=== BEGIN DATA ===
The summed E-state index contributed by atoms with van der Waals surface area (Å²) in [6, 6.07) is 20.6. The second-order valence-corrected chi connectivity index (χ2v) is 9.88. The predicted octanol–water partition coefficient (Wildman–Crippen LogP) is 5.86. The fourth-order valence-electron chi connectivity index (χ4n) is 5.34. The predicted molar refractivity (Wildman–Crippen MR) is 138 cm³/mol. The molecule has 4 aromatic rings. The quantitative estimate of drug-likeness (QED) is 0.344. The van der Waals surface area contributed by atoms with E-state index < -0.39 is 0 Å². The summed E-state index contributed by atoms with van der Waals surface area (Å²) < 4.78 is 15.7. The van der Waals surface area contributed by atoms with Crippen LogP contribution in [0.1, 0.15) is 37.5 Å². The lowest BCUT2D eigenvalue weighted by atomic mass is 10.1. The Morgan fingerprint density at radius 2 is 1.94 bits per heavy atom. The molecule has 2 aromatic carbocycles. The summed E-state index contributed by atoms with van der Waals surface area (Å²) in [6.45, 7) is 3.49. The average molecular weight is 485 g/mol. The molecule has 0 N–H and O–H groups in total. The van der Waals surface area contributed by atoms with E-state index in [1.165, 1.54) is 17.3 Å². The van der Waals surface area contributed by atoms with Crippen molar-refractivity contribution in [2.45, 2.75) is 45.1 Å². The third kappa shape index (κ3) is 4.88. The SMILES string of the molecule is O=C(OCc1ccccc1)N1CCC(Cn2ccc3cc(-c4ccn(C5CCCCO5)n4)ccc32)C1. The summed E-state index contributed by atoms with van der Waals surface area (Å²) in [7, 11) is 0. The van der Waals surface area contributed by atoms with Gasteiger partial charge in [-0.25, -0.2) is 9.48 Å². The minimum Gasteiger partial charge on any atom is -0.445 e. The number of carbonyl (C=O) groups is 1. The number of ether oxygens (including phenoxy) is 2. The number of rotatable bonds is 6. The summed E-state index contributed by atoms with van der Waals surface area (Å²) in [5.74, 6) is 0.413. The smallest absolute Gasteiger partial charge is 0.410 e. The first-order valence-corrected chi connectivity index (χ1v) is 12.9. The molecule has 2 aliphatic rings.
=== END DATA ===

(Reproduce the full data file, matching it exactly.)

The summed E-state index contributed by atoms with van der Waals surface area (Å²) in [6, 6.07) is 20.6. The second-order valence-corrected chi connectivity index (χ2v) is 9.88. The predicted octanol–water partition coefficient (Wildman–Crippen LogP) is 5.86. The fourth-order valence-electron chi connectivity index (χ4n) is 5.34. The predicted molar refractivity (Wildman–Crippen MR) is 138 cm³/mol. The molecule has 4 aromatic rings. The quantitative estimate of drug-likeness (QED) is 0.344. The van der Waals surface area contributed by atoms with E-state index < -0.39 is 0 Å². The summed E-state index contributed by atoms with van der Waals surface area (Å²) < 4.78 is 15.7. The van der Waals surface area contributed by atoms with Crippen LogP contribution in [0.1, 0.15) is 37.5 Å². The lowest BCUT2D eigenvalue weighted by atomic mass is 10.1. The Morgan fingerprint density at radius 2 is 1.94 bits per heavy atom. The molecule has 2 aromatic carbocycles. The summed E-state index contributed by atoms with van der Waals surface area (Å²) in [6.45, 7) is 3.49. The average molecular weight is 485 g/mol. The molecule has 0 N–H and O–H groups in total. The van der Waals surface area contributed by atoms with E-state index in [1.165, 1.54) is 17.3 Å². The van der Waals surface area contributed by atoms with Crippen molar-refractivity contribution in [2.45, 2.75) is 45.1 Å². The third kappa shape index (κ3) is 4.88. The SMILES string of the molecule is O=C(OCc1ccccc1)N1CCC(Cn2ccc3cc(-c4ccn(C5CCCCO5)n4)ccc32)C1. The summed E-state index contributed by atoms with van der Waals surface area (Å²) in [7, 11) is 0. The van der Waals surface area contributed by atoms with Gasteiger partial charge in [-0.25, -0.2) is 9.48 Å². The minimum Gasteiger partial charge on any atom is -0.445 e. The number of carbonyl (C=O) groups is 1. The number of ether oxygens (including phenoxy) is 2. The number of rotatable bonds is 6. The summed E-state index contributed by atoms with van der Waals surface area (Å²) in [5.74, 6) is 0.413. The smallest absolute Gasteiger partial charge is 0.410 e. The first-order valence-corrected chi connectivity index (χ1v) is 12.9. The molecule has 2 aliphatic rings.